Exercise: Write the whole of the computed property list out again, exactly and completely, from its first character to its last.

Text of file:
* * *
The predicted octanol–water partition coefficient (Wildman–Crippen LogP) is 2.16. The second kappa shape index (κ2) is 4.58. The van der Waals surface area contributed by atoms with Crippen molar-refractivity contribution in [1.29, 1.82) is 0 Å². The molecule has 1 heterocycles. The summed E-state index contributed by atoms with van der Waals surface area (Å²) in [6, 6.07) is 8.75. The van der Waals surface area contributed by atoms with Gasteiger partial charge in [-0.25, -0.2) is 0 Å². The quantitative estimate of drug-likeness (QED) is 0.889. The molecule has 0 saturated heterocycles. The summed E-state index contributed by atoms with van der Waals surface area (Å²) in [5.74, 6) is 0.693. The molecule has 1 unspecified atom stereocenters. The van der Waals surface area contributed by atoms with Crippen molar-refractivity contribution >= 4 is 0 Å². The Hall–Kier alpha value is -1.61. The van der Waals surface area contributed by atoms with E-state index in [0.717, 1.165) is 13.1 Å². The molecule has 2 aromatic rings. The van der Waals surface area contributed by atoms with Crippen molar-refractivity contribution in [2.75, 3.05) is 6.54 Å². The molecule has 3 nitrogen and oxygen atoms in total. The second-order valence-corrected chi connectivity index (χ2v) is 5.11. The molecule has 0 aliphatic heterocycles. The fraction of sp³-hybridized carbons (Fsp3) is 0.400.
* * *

The predicted octanol–water partition coefficient (Wildman–Crippen LogP) is 2.16. The second kappa shape index (κ2) is 4.58. The van der Waals surface area contributed by atoms with Crippen molar-refractivity contribution in [1.29, 1.82) is 0 Å². The molecule has 1 heterocycles. The summed E-state index contributed by atoms with van der Waals surface area (Å²) in [6, 6.07) is 8.75. The van der Waals surface area contributed by atoms with Gasteiger partial charge in [-0.25, -0.2) is 0 Å². The quantitative estimate of drug-likeness (QED) is 0.889. The molecule has 0 saturated heterocycles. The summed E-state index contributed by atoms with van der Waals surface area (Å²) in [5.74, 6) is 0.693. The molecule has 1 unspecified atom stereocenters. The van der Waals surface area contributed by atoms with Crippen molar-refractivity contribution >= 4 is 0 Å². The Hall–Kier alpha value is -1.61. The van der Waals surface area contributed by atoms with E-state index in [0.717, 1.165) is 13.1 Å². The molecule has 2 aromatic rings. The van der Waals surface area contributed by atoms with Crippen molar-refractivity contribution in [2.75, 3.05) is 6.54 Å². The molecule has 3 nitrogen and oxygen atoms in total. The second-order valence-corrected chi connectivity index (χ2v) is 5.11. The molecule has 0 aliphatic heterocycles. The fraction of sp³-hybridized carbons (Fsp3) is 0.400.